Kathryn (Digital Collections Manager, Carnegie Hall): I was excited to take this course with Lisa, and for the opportunity to learn more about Wikidata’s structure and communities. My aim was to apply that knowledge to help expand and improve Carnegie Hall’s performance history data as it relates to Digital Collections material. I’m responsible for Carnegie Hall’s Digital Collections – both the material and the digital asset management system (DAMS) where the collections are managed. We recently announced public access to a portion of the historic material at collections.carnegiehall.org and are excited to start modeling collection objects for inclusion in our linked open data.

Before starting this Wiki Education course, I had extremely limited experience in Wikidata. So little that my only contribution was done anonymously years ago – I corrected a statement that inaccurately assigned a person’s cause of death (P509) as a geographic location. I knew Wikidata grew significantly in past few years, and there was a lot of opportunity to participate. Lisa and our colleague Rob shared their experiences learning about and contributing to Wikidata, and I was excited to join in on the fun.

Course Takeaways

Our most significant takeaways were the exposure to community practices and how to find inspiration within existing data projects and groups. Our instructors, Will Kent and Ian Ramjohn, discussed the culture of page ownership and how there may be “primary” editors who will often engage on the Talk pages and lead decision-making about edits. On a meta-level, we were introduced to WikiProjects to explore where discussions take place and how to participate in those conversations. These projects are community run and can include goals, chats, data models, and vary in maturity and comprehensiveness. There are several WikiProjects related to archival collections, performing arts organizations, and other concepts that directly overlap with our daily work – we are excited to jump in to participate and maybe create our own. Class chats over Zoom touched upon active groups and recent conferences related to Wikidata, including: LD4 Linked Data for Libraries, WikidataCon, WikiCon North America, Wikimania, and the International Semantic Web Conference. We were introduced to showcase items (high-quality, well-developed examples) which enabled us to contribute more confidently to Wikidata. Benchmarks for data quality were a hot topic – we had an enlightening conversation about how bots contribute to Wikidata, understanding what role the bot may have, and identifying and correcting inaccuracies that may arise from automated data creation.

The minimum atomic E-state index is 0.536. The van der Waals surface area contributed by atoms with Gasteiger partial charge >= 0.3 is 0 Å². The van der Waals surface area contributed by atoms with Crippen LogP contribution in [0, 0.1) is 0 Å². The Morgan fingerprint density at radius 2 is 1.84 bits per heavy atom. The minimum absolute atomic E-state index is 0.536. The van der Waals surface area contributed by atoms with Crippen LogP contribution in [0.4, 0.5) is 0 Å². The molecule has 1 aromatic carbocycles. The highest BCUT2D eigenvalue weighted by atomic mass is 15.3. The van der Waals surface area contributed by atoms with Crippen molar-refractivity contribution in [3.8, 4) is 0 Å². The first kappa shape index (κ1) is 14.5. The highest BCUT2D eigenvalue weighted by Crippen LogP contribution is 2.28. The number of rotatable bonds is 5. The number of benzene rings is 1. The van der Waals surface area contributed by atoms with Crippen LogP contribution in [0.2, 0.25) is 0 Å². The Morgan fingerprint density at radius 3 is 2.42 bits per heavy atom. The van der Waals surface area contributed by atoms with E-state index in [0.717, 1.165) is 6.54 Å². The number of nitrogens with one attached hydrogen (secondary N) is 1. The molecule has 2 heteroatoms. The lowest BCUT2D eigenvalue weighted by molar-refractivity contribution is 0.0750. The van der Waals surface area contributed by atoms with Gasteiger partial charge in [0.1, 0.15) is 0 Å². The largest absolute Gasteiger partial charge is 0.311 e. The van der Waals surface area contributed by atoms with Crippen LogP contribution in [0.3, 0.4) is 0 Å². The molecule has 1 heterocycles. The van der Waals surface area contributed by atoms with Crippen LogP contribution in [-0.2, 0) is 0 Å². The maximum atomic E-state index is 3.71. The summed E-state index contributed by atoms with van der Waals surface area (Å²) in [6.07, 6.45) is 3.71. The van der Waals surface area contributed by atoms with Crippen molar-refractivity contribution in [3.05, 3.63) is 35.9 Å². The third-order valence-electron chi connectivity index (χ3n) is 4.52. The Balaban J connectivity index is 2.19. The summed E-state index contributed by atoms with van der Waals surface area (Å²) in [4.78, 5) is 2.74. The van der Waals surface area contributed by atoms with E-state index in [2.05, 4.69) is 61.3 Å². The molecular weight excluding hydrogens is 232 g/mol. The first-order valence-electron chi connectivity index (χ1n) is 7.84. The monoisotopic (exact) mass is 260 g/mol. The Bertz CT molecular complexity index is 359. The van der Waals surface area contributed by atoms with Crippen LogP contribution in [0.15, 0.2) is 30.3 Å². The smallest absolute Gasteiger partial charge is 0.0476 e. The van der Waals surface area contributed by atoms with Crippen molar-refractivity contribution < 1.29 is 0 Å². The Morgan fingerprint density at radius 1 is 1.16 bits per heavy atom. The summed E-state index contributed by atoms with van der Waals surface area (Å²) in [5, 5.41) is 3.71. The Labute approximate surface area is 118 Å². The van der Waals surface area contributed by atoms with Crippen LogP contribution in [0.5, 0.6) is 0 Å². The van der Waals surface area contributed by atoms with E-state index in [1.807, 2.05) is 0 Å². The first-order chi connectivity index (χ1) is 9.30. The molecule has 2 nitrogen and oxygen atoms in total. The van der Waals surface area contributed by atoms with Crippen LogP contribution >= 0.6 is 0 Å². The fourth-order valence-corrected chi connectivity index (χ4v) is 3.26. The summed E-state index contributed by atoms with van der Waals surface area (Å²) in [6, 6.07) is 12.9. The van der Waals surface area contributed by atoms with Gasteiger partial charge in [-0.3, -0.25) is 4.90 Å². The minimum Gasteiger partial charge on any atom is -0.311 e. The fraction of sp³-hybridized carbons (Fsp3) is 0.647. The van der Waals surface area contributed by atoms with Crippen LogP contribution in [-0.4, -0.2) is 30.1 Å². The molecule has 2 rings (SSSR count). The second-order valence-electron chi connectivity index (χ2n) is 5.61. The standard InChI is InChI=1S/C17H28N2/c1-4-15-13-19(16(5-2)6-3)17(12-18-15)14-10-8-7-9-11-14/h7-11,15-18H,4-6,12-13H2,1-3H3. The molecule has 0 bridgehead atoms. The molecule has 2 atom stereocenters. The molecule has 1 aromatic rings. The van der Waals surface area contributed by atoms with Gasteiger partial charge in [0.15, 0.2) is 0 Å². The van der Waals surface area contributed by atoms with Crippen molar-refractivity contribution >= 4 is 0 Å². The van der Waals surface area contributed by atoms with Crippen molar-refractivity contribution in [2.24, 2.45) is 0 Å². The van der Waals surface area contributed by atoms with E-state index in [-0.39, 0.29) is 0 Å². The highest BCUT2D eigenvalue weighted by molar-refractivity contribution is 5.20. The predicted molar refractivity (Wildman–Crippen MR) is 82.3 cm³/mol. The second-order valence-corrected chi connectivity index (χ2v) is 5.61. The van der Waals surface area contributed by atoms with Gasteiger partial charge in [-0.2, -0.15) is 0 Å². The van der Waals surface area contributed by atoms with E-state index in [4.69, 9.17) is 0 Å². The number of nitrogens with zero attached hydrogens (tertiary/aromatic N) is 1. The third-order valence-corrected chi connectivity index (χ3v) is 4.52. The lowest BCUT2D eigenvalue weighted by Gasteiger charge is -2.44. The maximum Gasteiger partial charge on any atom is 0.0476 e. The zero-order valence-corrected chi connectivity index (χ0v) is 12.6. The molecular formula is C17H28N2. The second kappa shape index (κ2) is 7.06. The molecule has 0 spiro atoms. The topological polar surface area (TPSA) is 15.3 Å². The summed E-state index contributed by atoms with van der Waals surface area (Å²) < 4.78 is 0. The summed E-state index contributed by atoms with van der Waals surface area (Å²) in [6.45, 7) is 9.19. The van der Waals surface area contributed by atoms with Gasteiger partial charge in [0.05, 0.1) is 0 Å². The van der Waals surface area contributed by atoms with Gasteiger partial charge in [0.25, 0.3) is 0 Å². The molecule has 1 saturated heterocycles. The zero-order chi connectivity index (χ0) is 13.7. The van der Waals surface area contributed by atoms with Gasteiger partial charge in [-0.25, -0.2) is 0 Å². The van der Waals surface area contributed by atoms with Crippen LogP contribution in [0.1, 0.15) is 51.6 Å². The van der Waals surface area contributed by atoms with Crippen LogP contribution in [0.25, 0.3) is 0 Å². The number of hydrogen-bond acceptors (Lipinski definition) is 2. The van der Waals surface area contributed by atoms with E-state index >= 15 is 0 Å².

Along with the class discussion, we found the following technical skills fundamental to our use of Wikidata. We learned how to:

  • Edit items by adding statements, references, and identifiers (and best practices for doing so);
  • View an item’s change log and edit history;
  • Set up notifications on watch items;
  • Use suggested property lists and recoin to create more complete items;
  • Find and build queries with editable examples (and some great sample query lists);
  • Make edits, batch edits, and queries a little bit easier with tools such as Cradle, TABernacle, OpenRefine, and QuickStatements, and how to potentially use these tools to onboard new contributors.